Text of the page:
After his retirement from the Museum in 1993, Francis continued to work as an associate with the Museum of Nature, and was an honourary Curator Emeritus. He maintains contact with all the leading scientists and researchers in his field, and has been working on a number of books that he hopes to publish, one of which is being illustrated by local artist and naturalist, Aleta Karstad.

Francis says that, when he heard that he was being made a Member of the Order of Canada, he was stunned. “It was the last thing I would have thought,” he said. He attributes his success in his field to all the people he has met throughout his lengthy career. “I’m so grateful to everyone who has helped me along the way.”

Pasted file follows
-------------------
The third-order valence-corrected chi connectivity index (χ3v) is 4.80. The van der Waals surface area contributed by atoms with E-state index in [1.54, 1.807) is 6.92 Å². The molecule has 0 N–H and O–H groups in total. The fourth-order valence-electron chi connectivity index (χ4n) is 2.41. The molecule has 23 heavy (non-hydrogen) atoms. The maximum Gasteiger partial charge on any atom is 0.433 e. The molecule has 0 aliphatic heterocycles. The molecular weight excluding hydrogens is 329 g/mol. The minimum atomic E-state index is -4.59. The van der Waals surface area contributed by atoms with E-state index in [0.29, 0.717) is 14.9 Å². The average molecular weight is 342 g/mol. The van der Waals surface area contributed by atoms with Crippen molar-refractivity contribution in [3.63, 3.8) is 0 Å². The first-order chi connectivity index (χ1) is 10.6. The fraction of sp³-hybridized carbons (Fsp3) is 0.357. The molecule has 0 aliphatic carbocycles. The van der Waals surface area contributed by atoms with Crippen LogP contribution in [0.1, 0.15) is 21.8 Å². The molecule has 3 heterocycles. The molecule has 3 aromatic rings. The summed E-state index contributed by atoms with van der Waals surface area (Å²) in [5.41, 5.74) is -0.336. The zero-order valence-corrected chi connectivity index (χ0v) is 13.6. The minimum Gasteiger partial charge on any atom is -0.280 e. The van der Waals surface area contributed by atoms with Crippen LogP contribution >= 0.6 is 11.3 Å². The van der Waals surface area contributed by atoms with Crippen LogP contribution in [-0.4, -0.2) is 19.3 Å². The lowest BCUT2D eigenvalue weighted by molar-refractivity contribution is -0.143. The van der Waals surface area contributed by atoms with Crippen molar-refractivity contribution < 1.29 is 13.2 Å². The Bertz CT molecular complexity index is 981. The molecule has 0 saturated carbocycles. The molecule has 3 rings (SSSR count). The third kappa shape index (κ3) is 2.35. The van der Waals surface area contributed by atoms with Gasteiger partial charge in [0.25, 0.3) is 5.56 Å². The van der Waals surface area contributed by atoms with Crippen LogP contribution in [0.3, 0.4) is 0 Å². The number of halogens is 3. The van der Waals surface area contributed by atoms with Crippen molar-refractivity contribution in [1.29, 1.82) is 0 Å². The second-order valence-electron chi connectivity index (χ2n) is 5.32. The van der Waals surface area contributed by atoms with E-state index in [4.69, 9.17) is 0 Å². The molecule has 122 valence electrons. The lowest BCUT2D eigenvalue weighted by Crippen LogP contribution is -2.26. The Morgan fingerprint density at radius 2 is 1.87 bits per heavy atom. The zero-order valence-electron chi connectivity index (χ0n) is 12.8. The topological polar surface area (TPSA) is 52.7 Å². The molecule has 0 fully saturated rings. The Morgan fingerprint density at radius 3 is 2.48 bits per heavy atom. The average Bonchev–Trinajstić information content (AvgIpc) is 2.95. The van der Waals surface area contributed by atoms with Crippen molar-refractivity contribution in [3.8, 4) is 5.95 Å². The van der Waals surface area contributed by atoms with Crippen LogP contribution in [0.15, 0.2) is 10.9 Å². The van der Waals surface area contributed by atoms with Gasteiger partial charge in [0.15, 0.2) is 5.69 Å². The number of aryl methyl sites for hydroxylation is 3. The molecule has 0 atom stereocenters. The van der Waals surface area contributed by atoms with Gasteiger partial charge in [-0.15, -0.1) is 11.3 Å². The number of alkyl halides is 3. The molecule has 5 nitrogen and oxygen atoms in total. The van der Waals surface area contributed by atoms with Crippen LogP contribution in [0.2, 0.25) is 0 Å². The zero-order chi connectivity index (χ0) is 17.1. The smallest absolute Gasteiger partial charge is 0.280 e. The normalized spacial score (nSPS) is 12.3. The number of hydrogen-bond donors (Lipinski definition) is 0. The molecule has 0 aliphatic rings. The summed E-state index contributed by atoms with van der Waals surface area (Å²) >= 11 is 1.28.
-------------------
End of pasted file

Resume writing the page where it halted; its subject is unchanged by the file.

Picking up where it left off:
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Peggy Holloway named Senior of the Year http://www.ngtimes.ca/peggy-holloway-named-senior-of-the-year/ http://www.ngtimes.ca/peggy-holloway-named-senior-of-the-year/#respond Wed, 11 Jul 2018 18:55:46 +0000 http://www.ngtimes.ca/?p=13564 Merrickville-Wolford resident, Peggy Holloway, was honoured on Canada Day with the municipality’s Senior of the Year award. The Ontario Senior of the Year Award is given by a municipality to recognize an outstanding senior who enriches the social, cultural, or civic life of the community. Peggy is a dedicated volunteer and has been a part […]

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Merrickville-Wolford resident, Peggy Holloway, was honoured on Canada Day with the municipality’s Senior of the Year award. The Ontario Senior of the Year Award is given by a municipality to recognize an outstanding senior who enriches the social, cultural, or civic life of the community. Peggy is a dedicated volunteer and has been a part of many organizations and events in Merrickville-Wolford over the years.